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The GOP Continues Its Condescending Outreach to Female Voters

Talking down to women isn’t just a Texas GOP thing.

So, Republican leaders, how is that women voter outreach going? Not too well, if your latest projects are any indication.

Of course, there was only so much we could really expect from a party who literally had to hold classes to teach their candidates how not to say, “women who are pregnant by rape should be forced to give birth” (oh, they still believe it, it’s just to make sure they don’t say it like that). When you have to actually be “schooled” on how to talk to female voters, outreach was always going to be a bit outside of the party’s comfort zone.

The newest efforts, though? Well, they aren’t going so well. In an attempt to prove that they are pro-women, the GOP is talking to them the only way they know how — by belittling them.

That’s the only explanation behind a new website in Texas called “Female Fact(her).” The name, presumably, comes from the idea that women somehow have a different set of facts than men, or maybe that they do have the same facts but they have to learn them in a different, more gentle way, because ladybrains? Whatever the reason that the GOP decided to create female-centric “facts,” the truth is they really, well, aren’t the truth at all.

“The website is a laughable attempt to appropriate some selected successes of feminism — for example, better educational opportunities for women, and workplace advancements that have allowed a very few of them to rise to the highest echelons of the business world and attribute them to the Republican politicians who have dominated Texas politics over the last 20 years,”reports Texas journalist Andrea Grimes. “In doing so, the campaign is apparently trying to unite all the Texas womenfolk who’ve been oppressed by Obamacare’s affordable birth control, who long to carry their assault rifles to Target.”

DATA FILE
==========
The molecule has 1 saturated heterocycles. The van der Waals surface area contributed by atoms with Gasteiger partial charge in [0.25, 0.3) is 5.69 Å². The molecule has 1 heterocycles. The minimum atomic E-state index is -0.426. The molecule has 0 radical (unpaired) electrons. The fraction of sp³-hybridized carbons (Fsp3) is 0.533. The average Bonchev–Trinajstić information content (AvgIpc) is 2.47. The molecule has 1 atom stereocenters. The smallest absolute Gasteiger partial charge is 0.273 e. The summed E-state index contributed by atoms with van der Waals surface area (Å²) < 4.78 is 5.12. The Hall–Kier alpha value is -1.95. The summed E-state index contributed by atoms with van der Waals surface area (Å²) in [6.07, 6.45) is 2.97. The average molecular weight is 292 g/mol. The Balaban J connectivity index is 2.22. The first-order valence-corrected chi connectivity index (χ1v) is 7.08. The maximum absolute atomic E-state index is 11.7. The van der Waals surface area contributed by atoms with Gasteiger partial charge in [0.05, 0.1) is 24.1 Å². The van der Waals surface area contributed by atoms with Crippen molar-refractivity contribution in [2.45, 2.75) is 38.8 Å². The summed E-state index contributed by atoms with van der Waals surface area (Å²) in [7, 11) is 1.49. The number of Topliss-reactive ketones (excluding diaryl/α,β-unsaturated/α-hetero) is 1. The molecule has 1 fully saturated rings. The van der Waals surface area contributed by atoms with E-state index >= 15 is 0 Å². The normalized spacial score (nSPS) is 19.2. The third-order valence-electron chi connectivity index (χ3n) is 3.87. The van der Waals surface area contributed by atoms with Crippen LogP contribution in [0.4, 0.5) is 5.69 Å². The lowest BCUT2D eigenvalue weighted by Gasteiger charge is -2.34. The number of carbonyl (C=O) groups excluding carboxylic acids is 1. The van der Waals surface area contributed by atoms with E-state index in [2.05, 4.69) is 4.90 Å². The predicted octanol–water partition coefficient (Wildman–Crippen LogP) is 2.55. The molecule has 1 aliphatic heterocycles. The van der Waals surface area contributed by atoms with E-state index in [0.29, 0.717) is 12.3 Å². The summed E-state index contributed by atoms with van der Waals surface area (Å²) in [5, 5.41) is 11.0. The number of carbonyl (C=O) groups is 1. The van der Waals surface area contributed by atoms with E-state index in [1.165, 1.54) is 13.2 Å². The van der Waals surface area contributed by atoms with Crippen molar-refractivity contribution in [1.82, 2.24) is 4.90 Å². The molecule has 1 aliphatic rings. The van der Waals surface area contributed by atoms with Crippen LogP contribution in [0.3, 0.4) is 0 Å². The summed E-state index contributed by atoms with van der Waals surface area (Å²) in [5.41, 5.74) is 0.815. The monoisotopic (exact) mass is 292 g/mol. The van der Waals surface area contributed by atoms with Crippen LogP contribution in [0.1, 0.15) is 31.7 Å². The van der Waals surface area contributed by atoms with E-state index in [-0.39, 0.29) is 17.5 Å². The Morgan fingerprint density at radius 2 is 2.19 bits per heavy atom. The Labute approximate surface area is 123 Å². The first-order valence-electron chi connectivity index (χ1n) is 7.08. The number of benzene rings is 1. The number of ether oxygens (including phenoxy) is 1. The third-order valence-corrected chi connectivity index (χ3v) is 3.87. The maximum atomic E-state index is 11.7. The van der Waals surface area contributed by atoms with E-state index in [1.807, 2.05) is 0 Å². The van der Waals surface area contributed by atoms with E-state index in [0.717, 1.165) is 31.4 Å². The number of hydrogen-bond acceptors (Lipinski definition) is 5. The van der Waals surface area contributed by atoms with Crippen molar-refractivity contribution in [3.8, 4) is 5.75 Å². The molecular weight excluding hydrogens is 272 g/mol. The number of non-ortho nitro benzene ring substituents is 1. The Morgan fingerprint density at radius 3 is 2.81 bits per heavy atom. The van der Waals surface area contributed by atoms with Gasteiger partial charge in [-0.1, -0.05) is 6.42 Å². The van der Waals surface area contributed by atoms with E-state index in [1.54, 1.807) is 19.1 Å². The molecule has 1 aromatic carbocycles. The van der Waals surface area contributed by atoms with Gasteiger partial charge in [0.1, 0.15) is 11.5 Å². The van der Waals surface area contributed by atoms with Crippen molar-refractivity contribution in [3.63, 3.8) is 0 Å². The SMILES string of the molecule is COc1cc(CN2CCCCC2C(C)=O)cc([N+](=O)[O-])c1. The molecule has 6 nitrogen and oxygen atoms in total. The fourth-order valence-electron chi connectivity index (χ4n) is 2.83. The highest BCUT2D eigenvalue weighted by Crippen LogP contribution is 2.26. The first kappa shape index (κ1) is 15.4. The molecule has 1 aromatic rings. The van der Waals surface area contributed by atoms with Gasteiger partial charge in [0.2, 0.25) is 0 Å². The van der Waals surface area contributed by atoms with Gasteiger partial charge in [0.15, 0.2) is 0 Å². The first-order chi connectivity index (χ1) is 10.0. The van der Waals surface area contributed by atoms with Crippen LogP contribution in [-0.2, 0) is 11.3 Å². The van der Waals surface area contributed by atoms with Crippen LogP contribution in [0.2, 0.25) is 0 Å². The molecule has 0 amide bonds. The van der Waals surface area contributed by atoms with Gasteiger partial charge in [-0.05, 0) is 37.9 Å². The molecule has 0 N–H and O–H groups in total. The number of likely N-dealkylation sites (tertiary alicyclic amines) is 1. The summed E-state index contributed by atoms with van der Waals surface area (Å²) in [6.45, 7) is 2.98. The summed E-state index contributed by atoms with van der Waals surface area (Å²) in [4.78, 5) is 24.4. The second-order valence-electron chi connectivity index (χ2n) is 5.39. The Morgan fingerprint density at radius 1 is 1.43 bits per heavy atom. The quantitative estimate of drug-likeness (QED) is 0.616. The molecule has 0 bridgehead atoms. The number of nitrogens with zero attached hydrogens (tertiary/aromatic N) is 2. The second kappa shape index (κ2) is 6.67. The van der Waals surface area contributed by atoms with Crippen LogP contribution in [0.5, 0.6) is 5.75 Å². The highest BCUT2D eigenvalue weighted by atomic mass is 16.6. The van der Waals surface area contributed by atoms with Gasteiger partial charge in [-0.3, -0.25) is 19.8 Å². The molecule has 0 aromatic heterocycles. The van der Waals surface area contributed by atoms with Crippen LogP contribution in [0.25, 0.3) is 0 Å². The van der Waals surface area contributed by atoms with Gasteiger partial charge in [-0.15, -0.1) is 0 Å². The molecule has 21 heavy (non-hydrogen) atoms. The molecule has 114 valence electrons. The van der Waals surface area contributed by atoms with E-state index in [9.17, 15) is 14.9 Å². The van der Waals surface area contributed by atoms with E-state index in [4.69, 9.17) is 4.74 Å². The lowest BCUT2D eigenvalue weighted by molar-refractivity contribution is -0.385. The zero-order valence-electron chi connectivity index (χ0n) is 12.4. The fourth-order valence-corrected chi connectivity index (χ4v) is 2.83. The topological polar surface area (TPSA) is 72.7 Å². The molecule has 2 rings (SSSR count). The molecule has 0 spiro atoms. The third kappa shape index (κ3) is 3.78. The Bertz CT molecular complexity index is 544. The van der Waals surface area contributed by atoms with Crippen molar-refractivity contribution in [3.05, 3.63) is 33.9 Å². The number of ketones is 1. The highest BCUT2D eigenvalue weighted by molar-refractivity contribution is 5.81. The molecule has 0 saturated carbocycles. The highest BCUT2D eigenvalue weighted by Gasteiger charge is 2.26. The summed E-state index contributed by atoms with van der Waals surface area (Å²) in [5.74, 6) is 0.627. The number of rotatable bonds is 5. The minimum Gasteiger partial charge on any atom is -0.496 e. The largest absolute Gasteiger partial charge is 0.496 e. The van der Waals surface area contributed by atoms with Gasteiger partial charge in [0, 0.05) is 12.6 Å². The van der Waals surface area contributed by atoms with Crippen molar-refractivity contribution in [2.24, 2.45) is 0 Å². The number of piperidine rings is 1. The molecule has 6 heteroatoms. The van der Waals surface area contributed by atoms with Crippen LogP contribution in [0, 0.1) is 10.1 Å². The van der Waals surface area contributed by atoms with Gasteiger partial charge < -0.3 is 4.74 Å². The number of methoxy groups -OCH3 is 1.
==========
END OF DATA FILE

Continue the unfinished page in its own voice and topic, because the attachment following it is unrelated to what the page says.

“Laughable” is exactly the right word, too. Starting with the fact that the Texas GOP couldn’t come up with enough topics to even talk to women about, and were forced to duplicate three of them in their logo to look like they had more talking points (apparently there were no facts on, say the environment, daycare, parental leave, early childhood education or retirement to share), the site is rife with deception. They tout the need for more women in higher level executive work roles while ignoring the factors like family leave or equal pay that keep them from attaining those levels in the office, or discuss how health care costs allegedly go up for women over age 55 due to the Affordable Care Act but neglect to mention the ways it decreased for many under that age because of the end of charging women more then men in insurance plans simply because they are female.

Talking down to women isn’t just a Texas GOP thing. Nationally conservatives think the best way to get through to women voters is to explain how voting for Democrats is bad by comparing them to a bad relationship. That’s the gist of a new ad out from Americans for Shared Prosperity, which depicts a woman bemoaning how awful her boyfriend is because, “He’s in my emails, text messages, spying on me, but ignoring real threats — He thinks the only thing I care about is free birth control, but he won’t even let me keep my own doctor.” The “boyfriend,” of course, is President Barack Obama, and the ad claims that “I know I’m stuck with Barack for two more years, but I’m not stuck with his friends,” apparently meant to encourage women to vote out Obama allies in the midterm.

Of course, there are a myriad of issues with this message, starting with the GOP’s offensive underlying statement that women in bad relationships should wait it out and do whatever they can to make it slightly more pleasant in the meantime. But that’s expected from a party that thinks that women can’t understand complex issues unless they are presented as a dating game. “Reducing the relationship women have with the government and the president to a dating relationship when we’re talking about serious policy issues, I think these women voters feel they have a more complex relationship, and I’m not sure that’s really being understood,” Debbie Walsh, director of the Center for American Women and Politics (CAWP) at Rutgers, told

With just six weeks until election day, the GOP really needs to figure out its relationship with women if it wants to win their votes. So far, these cutesy outreach tricks aren’t cutting it.